Fragrances remain a powerful purchasing driver among consumers, especially for cleaning products such as laundry detergent. According to “Home Laundry Products — US,” an August 2015 report from global market research firm Mintel, 49 percent of consumers who use fabric softener and purchase home laundry products agree that scent is the most important attribute when choosing a product. Similarly, Mintel’s May 2015 report “Dishwashing Products — US” states that 60 percent of dishwashing liquid purchasers enjoy trying new fragrances, and 45 percent believe a pleasant fragrance is among the most important product attributes.
This emphasis on fragrance in home-care products could be because the teenagers that “stalked” Bath & Body Works stores in the 1990s are now the consumers driving market trends, says Timothy Lauren, executive vice president fragrances for Bell Flavors and Fragrances Inc., Northbrook, Ill. And these same consumers expect to be “stimulated and entertained” by their home-care products’ scents.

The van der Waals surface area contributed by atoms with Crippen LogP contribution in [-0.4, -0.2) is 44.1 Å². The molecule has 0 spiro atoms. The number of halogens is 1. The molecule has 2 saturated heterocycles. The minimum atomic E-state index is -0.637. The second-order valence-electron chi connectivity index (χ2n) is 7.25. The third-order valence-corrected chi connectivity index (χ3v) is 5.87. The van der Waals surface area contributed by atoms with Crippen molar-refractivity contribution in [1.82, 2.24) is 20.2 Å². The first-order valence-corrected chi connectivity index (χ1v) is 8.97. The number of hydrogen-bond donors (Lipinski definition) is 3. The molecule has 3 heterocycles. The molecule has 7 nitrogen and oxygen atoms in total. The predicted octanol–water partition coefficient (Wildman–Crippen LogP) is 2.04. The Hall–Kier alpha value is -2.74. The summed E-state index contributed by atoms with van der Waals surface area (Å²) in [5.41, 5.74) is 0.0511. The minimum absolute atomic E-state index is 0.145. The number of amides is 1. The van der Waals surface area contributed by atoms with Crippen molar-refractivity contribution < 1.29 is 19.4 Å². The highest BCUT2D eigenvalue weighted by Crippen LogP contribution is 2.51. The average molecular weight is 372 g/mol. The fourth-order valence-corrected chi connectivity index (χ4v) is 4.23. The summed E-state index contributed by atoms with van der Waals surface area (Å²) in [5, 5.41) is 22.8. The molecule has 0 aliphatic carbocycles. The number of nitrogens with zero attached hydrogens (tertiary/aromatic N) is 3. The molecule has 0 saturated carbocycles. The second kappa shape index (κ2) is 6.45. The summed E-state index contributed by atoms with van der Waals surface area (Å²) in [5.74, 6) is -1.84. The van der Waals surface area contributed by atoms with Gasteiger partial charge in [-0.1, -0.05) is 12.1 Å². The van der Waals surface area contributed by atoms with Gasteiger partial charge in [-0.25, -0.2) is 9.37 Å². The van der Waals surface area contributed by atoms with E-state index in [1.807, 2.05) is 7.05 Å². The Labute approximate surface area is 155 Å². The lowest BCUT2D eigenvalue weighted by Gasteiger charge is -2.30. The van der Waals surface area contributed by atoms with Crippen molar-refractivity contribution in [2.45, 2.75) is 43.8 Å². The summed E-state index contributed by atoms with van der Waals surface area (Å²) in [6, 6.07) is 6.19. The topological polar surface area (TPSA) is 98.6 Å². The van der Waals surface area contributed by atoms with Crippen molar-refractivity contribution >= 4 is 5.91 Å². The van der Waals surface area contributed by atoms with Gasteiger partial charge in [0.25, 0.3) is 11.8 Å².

“Fragrance thus represents a key product development focus area for leading brands and competitors,” states Stephen Brown, research analyst, household care, Mintel.
Offer consumers an escape
Specialty retailers such as The Yankee Candle Company and Bath & Body Works that focus heavily on selling scented products are now offering products that “set a scene” or offer an “exotic escape” to consumers, states Ryan Tuttle, research analyst for London-based Euromonitor International. Instead of simply a description of the scent — for example, Apple Spice — these retailers are, in many cases, naming their scents after specific locations. Yankee Candle currently offers scented items with names such as Napa Valley Sun and Bahama Breeze, while Bath & Body Works has items with names such as Bora Bora – Tiki Beach and Riviera Maya – Plumeria Petals.
And national brands seem to have caught on to this trend. For instance, Dawn, a Procter & Gamble brand, recently unveiled several new scented liquid dishwashing soaps under the label “Dawn Escapes.” They carry the tagline: “Indulge your senses with scents inspired by exotic places.” Fragrances include Fuji Cherry Blossom, New Zealand Springs, Mediterranean Lavender, Caribbean Breeze and Thai Dragon Fruit.
The line appeals to consumers wanting a scent that will “take them away” to a distant travel destination while they remain at home hand-washing dishes, Brown says.